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MIO Movie Review: Stone Cold

Brian “The Boz” Bosworth wasn’t the action hero Oklahoma needed, but the action hero Oklahoma deserved.

The 1991 action flick Stone Cold may not have been necessarily made in Oklahoma, but its star definitely was. Born in Oklahoma City and raised in Dallas, the Boz was a perfect storm of every white trash Okie stereotype — black leather dusters, acid-washed Zubaz, OU football pedigree, neon wraparound shades and an Aryan mullet so thick and pure Wagner should’ve written an aria dedicated to it — all fusing together to create the perfect box-office weapon.

While the Boz was best known on the football field as a juiced-up rebel who played by his own rules, it was only obvious that his character in Stone Cold, Joe Huff, would have to be just as bad to the bone. This disdain for authority is firmly established by the opening scene where he mixes orange juice, a couple of Snickers bars, some Lay’s, a banana and eggs in a blender and feeds it to his pet Komodo effing dragon. Sure it’s a meal that will undoubtedly kill this rare and endangered beast, but it was probably an impulse purchase and the Boz ain’t got no time for taking the proper courses in Komodo dragon care:

stone cold

Currently on suspension for using excessive force, because he has a record for the most motorcycle-related busts in Southern history, the FBI decides he’s the man for the job to go undercover and infiltrate a white supremacist biker gang known as the Brotherhood, led by Lance Henriksen at his most Valley Brookish—seriously, somewhere right now on S. Hattie a kid is waking up and finding out this dude is his new stepdad.

Now these Brotherhood fellas are some real bad dudes; they make the Sons of Anarchy look like, I don’t know, my illegitimate son’s pre-school class. They’re a bunch of Dixie Beer swillin’ degenerates who don’t give a good gosh-darn about anything and to prove it, they shoot a priest at point-blank range in the face during a baptism, splashing a thick layer of Christian blood all over the baby and her doting parents.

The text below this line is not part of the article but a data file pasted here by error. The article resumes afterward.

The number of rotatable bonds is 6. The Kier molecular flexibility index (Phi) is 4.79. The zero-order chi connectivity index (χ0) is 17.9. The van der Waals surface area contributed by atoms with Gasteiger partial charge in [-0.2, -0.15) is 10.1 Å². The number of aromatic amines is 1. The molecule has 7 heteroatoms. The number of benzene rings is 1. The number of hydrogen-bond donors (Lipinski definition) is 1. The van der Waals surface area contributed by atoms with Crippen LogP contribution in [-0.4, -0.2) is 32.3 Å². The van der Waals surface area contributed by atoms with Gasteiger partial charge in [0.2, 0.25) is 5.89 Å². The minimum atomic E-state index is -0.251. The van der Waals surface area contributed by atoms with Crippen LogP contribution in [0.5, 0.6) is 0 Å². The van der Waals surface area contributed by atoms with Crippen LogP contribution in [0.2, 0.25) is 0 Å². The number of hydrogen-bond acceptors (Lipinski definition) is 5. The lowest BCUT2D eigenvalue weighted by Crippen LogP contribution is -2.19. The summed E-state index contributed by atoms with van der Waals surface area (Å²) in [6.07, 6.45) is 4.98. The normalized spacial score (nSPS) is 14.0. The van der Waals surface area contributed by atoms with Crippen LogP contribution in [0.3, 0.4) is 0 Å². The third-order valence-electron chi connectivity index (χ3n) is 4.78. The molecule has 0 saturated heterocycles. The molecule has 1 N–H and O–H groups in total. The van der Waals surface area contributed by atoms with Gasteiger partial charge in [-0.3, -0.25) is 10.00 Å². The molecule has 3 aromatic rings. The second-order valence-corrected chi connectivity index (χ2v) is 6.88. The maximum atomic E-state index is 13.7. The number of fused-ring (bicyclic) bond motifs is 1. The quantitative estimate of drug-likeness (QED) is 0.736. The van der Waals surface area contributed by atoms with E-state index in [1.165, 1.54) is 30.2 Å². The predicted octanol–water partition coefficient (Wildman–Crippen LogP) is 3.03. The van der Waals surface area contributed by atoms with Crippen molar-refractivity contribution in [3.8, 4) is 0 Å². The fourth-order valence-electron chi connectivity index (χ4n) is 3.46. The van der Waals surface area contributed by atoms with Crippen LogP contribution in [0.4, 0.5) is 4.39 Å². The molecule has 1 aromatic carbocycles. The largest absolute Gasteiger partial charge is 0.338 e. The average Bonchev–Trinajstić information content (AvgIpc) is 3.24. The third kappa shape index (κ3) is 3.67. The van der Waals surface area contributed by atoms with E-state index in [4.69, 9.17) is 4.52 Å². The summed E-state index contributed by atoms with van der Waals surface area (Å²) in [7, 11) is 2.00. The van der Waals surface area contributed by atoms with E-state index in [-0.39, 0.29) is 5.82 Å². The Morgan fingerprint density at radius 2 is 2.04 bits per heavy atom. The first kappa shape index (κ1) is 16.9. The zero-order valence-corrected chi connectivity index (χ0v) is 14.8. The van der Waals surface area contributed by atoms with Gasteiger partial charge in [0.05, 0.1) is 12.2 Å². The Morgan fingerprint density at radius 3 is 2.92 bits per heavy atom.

On the case and determined to stop these infernal cherubs, Huff is rechristened John Stone—as in Stone Cold, get it?—a bad-ass biker who shaves his chest and rubs it down with oils to glisten in the hot Alabama sun, strapping on a black leather vest and the tightest ass-hugging pair of Z. Cavariccis possible, managing to worm his way into the gang by beating down some drunk truckers at a strip club where a Faster Pussycat tribute band is playing.

Communing together on a massive compound that’s a cross between the bathroom of Cat Baloo’s II and Elohim City, Henriksen immediately takes a shine to the plucky don’t-give-an-eff Huff, something that truly hurts the feelings of William Forsythe’s Ice, his sweaty and greasy second-in-command. (Other biker nicknames include Vitamin, Hooter and Gut, by the way.) Ice, ironically enough, is melted in a fiery explosion during one of the flick’s many masterful action sequences.

Somehow the mafia gets involved, $1 million dollars’ worth of a street-drug called P2P is stolen and there’s an attempt to assassinate a sassy Southern D.A. named Brent “The Whip” Whipperton. None of it makes too much sense and every single line of dialog is read like the preamble between two dudes who about to engage in violent foreplay with each other, as if it was pieced together from the cutting-room scenes of Cruising, but man, if it isn’t a fun ride the whole way filled with plenty of full-throttle kills and a high-octane body count that makes this one of most over-looked action spectacles of the 90s.

Sadly, the movie was a total bomb in theaters, subsequently ending the Boz’s cinema career before it could even begin, relegating him to a life of straight-to-video garbage like One Man’s Justice (where he plays cop on the edge Brick Justice), Back in Business (where he plays cop on the edge Denim Business) and one season as an XFL commentator.

Still, in a few weeks, the Boz makes his triumphant return to the big-screen in the third installment of The Expendables franchise, essaying the role of, who else, Stone Cold. Let’s raise our cans of Dixie in hopes that, by now, Oklahoma has collectively forgiven him for that whole whistle-blowing Barry Switzer and helping to get him fired thing. I know I have.

Stone Cold is currently out of print but DVDs can still be purchased for around 60 bucks a pop on Amazon. You can follow Louis Fowler on Twitter at @LouisFowler.

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